Might not be cheap but may take you right to the source of the issue.
|P G Gilvarry|
|I can't see the image of M Grogan.|
Something with my browser or something with the image?
|Just a pic of the liquid tape bottle|
removed the valve springs with the head still on the car. The valves slide up and down freely and spin at all openings. Valve stems in ports inspected with an endoscope, no hard deposits or spalling.
I have rigged up a spare coil in the battery box with all the leads attached and the next time it happens quickly switch over.
While I originally said 'missfire', it is more like it drops to 3 or 2 cyls.
Ray TF 2884
Could there be some foreign rubbish floating around in the bottom of one of the float bowls that gets sucked into a jet-tube
Could be something in the passageway down there--just a thought
I've found pieces of 'O' rings trapped in the bottom of MGB carbs blocking the flow
Might pay to pull the dashpots off and lift the floats out and blow back from the jet towards the floatbowl with an air supply and see if anything comes out
|Wild guess here, but check the bolt at the bottom center of the intake manifold. These have been known to loosen or even fall out causing the divider baffle to move about. The result is an imbalance in the feed to the cylinders. It could be that at idle, there is not enough of an imbalance to cause a problem, but at speed, it could cause one.|
Easy to fix, but hard to spot and diagnose.
Carbs clear, I rebuilt the carbs when this started but the fault still appeared.
also checked the baffle.
Now I know there is nothing nasty wrong with the engine the worry has gone. It does not go on for long and I will find it.
I have put my spare dizzy in but can't go for a run because the roads are salted again.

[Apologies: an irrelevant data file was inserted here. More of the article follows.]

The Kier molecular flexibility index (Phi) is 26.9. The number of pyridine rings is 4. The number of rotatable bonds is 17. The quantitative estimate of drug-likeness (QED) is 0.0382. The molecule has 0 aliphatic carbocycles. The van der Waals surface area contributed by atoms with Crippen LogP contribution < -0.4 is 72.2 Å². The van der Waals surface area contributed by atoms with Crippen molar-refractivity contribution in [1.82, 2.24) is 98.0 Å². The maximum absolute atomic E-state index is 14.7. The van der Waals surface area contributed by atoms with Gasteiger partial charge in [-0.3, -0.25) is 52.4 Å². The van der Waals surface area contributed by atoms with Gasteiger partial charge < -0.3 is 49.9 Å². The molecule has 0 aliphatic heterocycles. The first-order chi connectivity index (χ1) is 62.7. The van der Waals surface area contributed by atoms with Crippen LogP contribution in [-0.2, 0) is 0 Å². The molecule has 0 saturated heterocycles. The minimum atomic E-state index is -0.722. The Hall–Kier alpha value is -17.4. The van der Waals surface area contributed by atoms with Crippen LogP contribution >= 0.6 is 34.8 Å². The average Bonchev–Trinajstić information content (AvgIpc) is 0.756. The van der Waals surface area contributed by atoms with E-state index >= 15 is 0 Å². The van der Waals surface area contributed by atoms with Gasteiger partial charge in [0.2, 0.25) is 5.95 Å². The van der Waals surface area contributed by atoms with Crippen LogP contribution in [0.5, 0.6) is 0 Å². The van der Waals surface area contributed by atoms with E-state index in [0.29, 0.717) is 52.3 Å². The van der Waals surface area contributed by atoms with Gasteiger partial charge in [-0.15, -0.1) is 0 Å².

I'm in summer mode here but your mention of salt reminded me of something
During winter, if I drive off in our Elan and head off onto the main road, I get about 2klm out the road and it starts to pull back and missfire, pull up on the side of the road and turn it off and within a minuite or two it will start up normal and drive away happily all day afterwards--Turns out it was freezing the carbs up and the telltale was that if I pulled up and looked under the bonnet straight away the carbs were dripping wet
Might be worth a look---------
It has been happening all through the summer so not that
You post reminds me how far south you are in Tasmania. We get a mindset of Australia as being all "Home and Away" and "Neighbours"
|Interesting about carb freeze ups. I bought a new Ford Ranger pickup in 1986, 4 cylinder engine. I still have it! Ever since day one when first started in the morning and after driving about a mile, it would start to miss, cough and spit back through the carb. Found out it was the design of the carb which would allow ice to form on the jet, pullover shut the engine off for a few seconds and restart, it ran perfect all day. They finally got it to run better by increasing the heat flow on the intake, but to this day that problem persists to a point. We only use this truck around the farm anymore, hasn't been on the road for 10 years, but still running. PJ |
|I had a 1954 TF 1250. On a road trip to Georgia on the interstate it would drop two cylinders but the moment a large truck would start to pass it would cut back to four cylinders and run fine until the large vehicle passed completely and then drop two once again.|
It was a small burr on the dash pot that prohibited the pistons' movements. Once cleaned and all was well.
Could it be possible that the trucks created a slightly heavier air pressure and that changed the fuel-air ratio?
|Must admit I never though of a sticking piston. As I said earlier I had rebuilt the carbs but another check wont harm.|
|Hi Ray, I had the same fault as you describe struggled for 18 months, eventually tracked to faulty plug caps, the originals were faulty giving me the original misfire I then replaced with champion caps and fault still there I eventually, after replacing everything as you do I checked the resistance of the caps, should have been 10000 ohms two had virtually no resistance the other two had massive resistance. I removed the caps fastening the HT leads directly to the plugs. The car was then unbelievable it ran absolutely perfect as it should. now fitted with Bosch caps without resisters bought from fleabay. Have also ensured the rec counter cable is clear of the dizzy electrical connection. Also try running in the dark with the bonnet open looking for tracking.